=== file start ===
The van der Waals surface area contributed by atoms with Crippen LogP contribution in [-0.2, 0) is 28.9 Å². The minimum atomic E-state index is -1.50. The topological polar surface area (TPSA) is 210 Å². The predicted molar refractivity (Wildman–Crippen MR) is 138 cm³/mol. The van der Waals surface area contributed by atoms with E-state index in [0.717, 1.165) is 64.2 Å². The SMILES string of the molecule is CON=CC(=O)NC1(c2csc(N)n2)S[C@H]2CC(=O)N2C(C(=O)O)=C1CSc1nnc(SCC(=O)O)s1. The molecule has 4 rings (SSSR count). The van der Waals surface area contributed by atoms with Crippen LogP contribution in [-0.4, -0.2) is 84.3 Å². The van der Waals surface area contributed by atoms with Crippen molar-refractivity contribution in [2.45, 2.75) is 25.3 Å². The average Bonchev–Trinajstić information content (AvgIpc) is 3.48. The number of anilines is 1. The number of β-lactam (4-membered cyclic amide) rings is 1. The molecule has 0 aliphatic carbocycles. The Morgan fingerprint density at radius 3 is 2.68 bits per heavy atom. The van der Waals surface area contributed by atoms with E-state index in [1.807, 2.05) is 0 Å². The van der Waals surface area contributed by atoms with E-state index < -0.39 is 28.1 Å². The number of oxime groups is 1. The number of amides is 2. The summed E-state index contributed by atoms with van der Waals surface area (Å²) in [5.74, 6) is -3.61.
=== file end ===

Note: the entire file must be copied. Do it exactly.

The van der Waals surface area contributed by atoms with Crippen LogP contribution in [-0.2, 0) is 28.9 Å². The minimum atomic E-state index is -1.50. The topological polar surface area (TPSA) is 210 Å². The predicted molar refractivity (Wildman–Crippen MR) is 138 cm³/mol. The van der Waals surface area contributed by atoms with E-state index in [0.717, 1.165) is 64.2 Å². The SMILES string of the molecule is CON=CC(=O)NC1(c2csc(N)n2)S[C@H]2CC(=O)N2C(C(=O)O)=C1CSc1nnc(SCC(=O)O)s1. The molecule has 4 rings (SSSR count). The van der Waals surface area contributed by atoms with Crippen LogP contribution in [-0.4, -0.2) is 84.3 Å². The van der Waals surface area contributed by atoms with Crippen molar-refractivity contribution in [2.45, 2.75) is 25.3 Å². The average Bonchev–Trinajstić information content (AvgIpc) is 3.48. The number of anilines is 1. The number of β-lactam (4-membered cyclic amide) rings is 1. The molecule has 0 aliphatic carbocycles. The Morgan fingerprint density at radius 3 is 2.68 bits per heavy atom. The van der Waals surface area contributed by atoms with E-state index in [1.807, 2.05) is 0 Å². The van der Waals surface area contributed by atoms with E-state index < -0.39 is 28.1 Å². The number of oxime groups is 1. The number of amides is 2. The summed E-state index contributed by atoms with van der Waals surface area (Å²) in [5.74, 6) is -3.61.